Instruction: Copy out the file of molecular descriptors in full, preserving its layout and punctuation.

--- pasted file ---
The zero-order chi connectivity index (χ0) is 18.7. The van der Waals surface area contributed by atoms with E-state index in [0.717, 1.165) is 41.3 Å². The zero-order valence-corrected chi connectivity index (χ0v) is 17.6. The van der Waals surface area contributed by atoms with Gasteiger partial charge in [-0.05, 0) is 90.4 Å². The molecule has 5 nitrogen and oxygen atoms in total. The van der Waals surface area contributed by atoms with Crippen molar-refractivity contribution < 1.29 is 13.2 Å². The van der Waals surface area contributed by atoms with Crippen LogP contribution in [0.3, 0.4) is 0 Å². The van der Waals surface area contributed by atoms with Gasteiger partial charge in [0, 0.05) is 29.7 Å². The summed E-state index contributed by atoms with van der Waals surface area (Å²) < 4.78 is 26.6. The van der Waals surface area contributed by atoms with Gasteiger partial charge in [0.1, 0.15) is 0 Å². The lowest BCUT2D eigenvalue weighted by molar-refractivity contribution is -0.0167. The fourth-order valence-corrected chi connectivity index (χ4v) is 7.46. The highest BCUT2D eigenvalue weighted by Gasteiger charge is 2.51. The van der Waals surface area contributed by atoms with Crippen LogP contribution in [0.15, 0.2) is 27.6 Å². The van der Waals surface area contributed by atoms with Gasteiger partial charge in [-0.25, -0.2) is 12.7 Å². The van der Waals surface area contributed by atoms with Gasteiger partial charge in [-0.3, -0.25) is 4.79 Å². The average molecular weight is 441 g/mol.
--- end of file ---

The zero-order chi connectivity index (χ0) is 18.7. The van der Waals surface area contributed by atoms with E-state index in [0.717, 1.165) is 41.3 Å². The zero-order valence-corrected chi connectivity index (χ0v) is 17.6. The van der Waals surface area contributed by atoms with Gasteiger partial charge in [-0.05, 0) is 90.4 Å². The molecule has 5 nitrogen and oxygen atoms in total. The van der Waals surface area contributed by atoms with Crippen molar-refractivity contribution < 1.29 is 13.2 Å². The van der Waals surface area contributed by atoms with Crippen LogP contribution in [0.3, 0.4) is 0 Å². The van der Waals surface area contributed by atoms with Gasteiger partial charge in [0, 0.05) is 29.7 Å². The summed E-state index contributed by atoms with van der Waals surface area (Å²) < 4.78 is 26.6. The van der Waals surface area contributed by atoms with Gasteiger partial charge in [0.1, 0.15) is 0 Å². The lowest BCUT2D eigenvalue weighted by molar-refractivity contribution is -0.0167. The fourth-order valence-corrected chi connectivity index (χ4v) is 7.46. The highest BCUT2D eigenvalue weighted by Gasteiger charge is 2.51. The van der Waals surface area contributed by atoms with Crippen LogP contribution in [0.15, 0.2) is 27.6 Å². The van der Waals surface area contributed by atoms with Gasteiger partial charge in [-0.25, -0.2) is 12.7 Å². The van der Waals surface area contributed by atoms with Gasteiger partial charge in [-0.3, -0.25) is 4.79 Å². The average molecular weight is 441 g/mol.